As his loving but crisply unsentimental images make evident, Peter Turnley is a clear-eyed descendant of such master French photographers as Brassai, Henri Cartier-Bresson, Robert Doisneau, and Edouard Boubat; the latter two, in fact, have written brief tributes to him that serve as forewords to this book. That Turnleys work has been inspired by these earlier influences comes as no surprise, for as a young photographer he worked as Doisneaus assistant, and he subsequently became a close friend of Boubat, meeting him "at least once a week for an afternoon glass of rouge and warm conversation." Yet Turnleys work is uniquely his own, rooted in his 25-year affair of the heart with the most beautiful city in the world. A longtime resident of the city, he invites us to share an intimate Paris that outsiders rarely see, giving us seductive glimpses of Paris life as lived on the street, in the Metro, and at countless neighborhood cafes.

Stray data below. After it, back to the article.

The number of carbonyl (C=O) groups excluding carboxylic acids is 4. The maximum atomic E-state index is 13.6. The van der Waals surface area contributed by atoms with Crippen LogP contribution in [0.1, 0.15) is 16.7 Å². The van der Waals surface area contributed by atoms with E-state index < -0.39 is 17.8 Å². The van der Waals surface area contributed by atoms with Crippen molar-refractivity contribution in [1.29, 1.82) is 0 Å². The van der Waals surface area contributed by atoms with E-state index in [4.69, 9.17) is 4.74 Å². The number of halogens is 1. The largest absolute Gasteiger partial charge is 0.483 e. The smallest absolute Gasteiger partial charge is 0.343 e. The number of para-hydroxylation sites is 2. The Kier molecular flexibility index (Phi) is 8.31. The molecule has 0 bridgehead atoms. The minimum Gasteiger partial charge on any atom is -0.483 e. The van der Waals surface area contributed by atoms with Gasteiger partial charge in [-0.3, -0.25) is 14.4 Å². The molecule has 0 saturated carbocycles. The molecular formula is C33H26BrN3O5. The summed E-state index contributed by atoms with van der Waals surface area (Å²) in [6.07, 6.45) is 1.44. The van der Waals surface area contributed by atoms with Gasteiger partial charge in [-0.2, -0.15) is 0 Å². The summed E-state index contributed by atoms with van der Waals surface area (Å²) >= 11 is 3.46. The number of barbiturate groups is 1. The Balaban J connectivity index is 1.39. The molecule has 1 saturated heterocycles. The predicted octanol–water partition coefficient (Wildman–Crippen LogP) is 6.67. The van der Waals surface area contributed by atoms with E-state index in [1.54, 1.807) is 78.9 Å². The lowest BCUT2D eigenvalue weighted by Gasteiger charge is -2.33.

Peter Turnley is a contract photographer for Newsweek, where his coverage of the Gulf War, South Africa, Bosnia, Chechnya, and Kosovo has won numerous honors, including the Overseas Press Club Award for Best Photographic Reporting from Abroad. Adam Gopnik is Paris correspondent for The New Yorker and author of a collection of essays entitled Paris to the Moon.